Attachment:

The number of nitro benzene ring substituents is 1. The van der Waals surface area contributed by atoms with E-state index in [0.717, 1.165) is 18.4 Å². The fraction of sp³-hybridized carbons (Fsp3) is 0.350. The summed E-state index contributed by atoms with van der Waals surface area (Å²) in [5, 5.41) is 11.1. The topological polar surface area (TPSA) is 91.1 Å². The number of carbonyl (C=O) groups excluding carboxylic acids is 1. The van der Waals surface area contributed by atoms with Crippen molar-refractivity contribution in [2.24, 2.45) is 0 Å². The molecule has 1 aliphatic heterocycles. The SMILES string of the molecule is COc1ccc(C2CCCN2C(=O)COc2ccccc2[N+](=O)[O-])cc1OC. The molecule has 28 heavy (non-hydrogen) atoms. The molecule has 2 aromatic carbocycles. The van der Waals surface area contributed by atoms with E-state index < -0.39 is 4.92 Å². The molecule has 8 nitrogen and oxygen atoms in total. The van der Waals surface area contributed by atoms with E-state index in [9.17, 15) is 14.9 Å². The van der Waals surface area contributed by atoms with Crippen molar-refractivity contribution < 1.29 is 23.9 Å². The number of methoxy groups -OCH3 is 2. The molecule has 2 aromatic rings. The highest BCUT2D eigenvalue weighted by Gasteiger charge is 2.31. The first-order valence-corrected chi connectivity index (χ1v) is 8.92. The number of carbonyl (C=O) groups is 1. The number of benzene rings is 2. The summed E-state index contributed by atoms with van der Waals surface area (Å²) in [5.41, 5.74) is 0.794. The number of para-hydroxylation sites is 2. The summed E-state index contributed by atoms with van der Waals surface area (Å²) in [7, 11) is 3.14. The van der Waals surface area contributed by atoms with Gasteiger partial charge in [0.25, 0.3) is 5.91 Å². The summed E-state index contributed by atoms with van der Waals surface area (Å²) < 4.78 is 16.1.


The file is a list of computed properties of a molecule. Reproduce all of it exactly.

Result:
The number of nitro benzene ring substituents is 1. The van der Waals surface area contributed by atoms with E-state index in [0.717, 1.165) is 18.4 Å². The fraction of sp³-hybridized carbons (Fsp3) is 0.350. The summed E-state index contributed by atoms with van der Waals surface area (Å²) in [5, 5.41) is 11.1. The topological polar surface area (TPSA) is 91.1 Å². The number of carbonyl (C=O) groups excluding carboxylic acids is 1. The van der Waals surface area contributed by atoms with Crippen molar-refractivity contribution in [2.24, 2.45) is 0 Å². The molecule has 1 aliphatic heterocycles. The SMILES string of the molecule is COc1ccc(C2CCCN2C(=O)COc2ccccc2[N+](=O)[O-])cc1OC. The molecule has 28 heavy (non-hydrogen) atoms. The molecule has 2 aromatic carbocycles. The van der Waals surface area contributed by atoms with E-state index < -0.39 is 4.92 Å². The molecule has 8 nitrogen and oxygen atoms in total. The van der Waals surface area contributed by atoms with E-state index in [9.17, 15) is 14.9 Å². The van der Waals surface area contributed by atoms with Crippen molar-refractivity contribution < 1.29 is 23.9 Å². The number of methoxy groups -OCH3 is 2. The molecule has 2 aromatic rings. The highest BCUT2D eigenvalue weighted by Gasteiger charge is 2.31. The first-order valence-corrected chi connectivity index (χ1v) is 8.92. The number of carbonyl (C=O) groups is 1. The number of benzene rings is 2. The summed E-state index contributed by atoms with van der Waals surface area (Å²) in [5.41, 5.74) is 0.794. The number of para-hydroxylation sites is 2. The summed E-state index contributed by atoms with van der Waals surface area (Å²) in [7, 11) is 3.14. The van der Waals surface area contributed by atoms with Gasteiger partial charge in [0.25, 0.3) is 5.91 Å². The summed E-state index contributed by atoms with van der Waals surface area (Å²) < 4.78 is 16.1.